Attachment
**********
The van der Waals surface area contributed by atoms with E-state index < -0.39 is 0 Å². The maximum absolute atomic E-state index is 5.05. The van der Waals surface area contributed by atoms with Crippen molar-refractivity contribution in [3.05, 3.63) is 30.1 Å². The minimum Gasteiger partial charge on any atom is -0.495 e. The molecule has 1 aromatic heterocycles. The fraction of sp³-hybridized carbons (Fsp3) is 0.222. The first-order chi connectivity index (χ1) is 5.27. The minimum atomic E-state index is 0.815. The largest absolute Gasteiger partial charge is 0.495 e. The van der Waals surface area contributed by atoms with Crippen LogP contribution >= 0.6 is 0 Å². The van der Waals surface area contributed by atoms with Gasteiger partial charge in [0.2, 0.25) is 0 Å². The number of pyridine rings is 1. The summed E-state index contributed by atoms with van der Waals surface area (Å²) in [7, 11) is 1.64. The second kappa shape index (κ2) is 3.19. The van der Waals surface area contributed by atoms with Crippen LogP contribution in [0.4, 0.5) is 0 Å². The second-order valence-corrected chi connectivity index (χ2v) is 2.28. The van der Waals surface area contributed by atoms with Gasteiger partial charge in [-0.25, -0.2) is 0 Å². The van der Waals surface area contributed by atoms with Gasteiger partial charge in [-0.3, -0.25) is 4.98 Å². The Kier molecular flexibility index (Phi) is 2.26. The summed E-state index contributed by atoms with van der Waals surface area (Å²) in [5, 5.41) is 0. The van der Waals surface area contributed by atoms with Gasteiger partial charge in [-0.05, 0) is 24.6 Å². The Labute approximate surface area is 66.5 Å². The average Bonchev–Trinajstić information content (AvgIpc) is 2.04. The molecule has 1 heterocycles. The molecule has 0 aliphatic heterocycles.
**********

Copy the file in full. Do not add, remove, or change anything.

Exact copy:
The van der Waals surface area contributed by atoms with E-state index < -0.39 is 0 Å². The maximum absolute atomic E-state index is 5.05. The van der Waals surface area contributed by atoms with Crippen molar-refractivity contribution in [3.05, 3.63) is 30.1 Å². The minimum Gasteiger partial charge on any atom is -0.495 e. The molecule has 1 aromatic heterocycles. The fraction of sp³-hybridized carbons (Fsp3) is 0.222. The first-order chi connectivity index (χ1) is 5.27. The minimum atomic E-state index is 0.815. The largest absolute Gasteiger partial charge is 0.495 e. The van der Waals surface area contributed by atoms with Crippen LogP contribution >= 0.6 is 0 Å². The van der Waals surface area contributed by atoms with Gasteiger partial charge in [0.2, 0.25) is 0 Å². The number of pyridine rings is 1. The summed E-state index contributed by atoms with van der Waals surface area (Å²) in [7, 11) is 1.64. The second kappa shape index (κ2) is 3.19. The van der Waals surface area contributed by atoms with Crippen LogP contribution in [0.4, 0.5) is 0 Å². The second-order valence-corrected chi connectivity index (χ2v) is 2.28. The van der Waals surface area contributed by atoms with Gasteiger partial charge in [-0.25, -0.2) is 0 Å². The van der Waals surface area contributed by atoms with Gasteiger partial charge in [-0.3, -0.25) is 4.98 Å². The Kier molecular flexibility index (Phi) is 2.26. The summed E-state index contributed by atoms with van der Waals surface area (Å²) in [5, 5.41) is 0. The van der Waals surface area contributed by atoms with Gasteiger partial charge in [-0.05, 0) is 24.6 Å². The Labute approximate surface area is 66.5 Å². The average Bonchev–Trinajstić information content (AvgIpc) is 2.04. The molecule has 1 heterocycles. The molecule has 0 aliphatic heterocycles.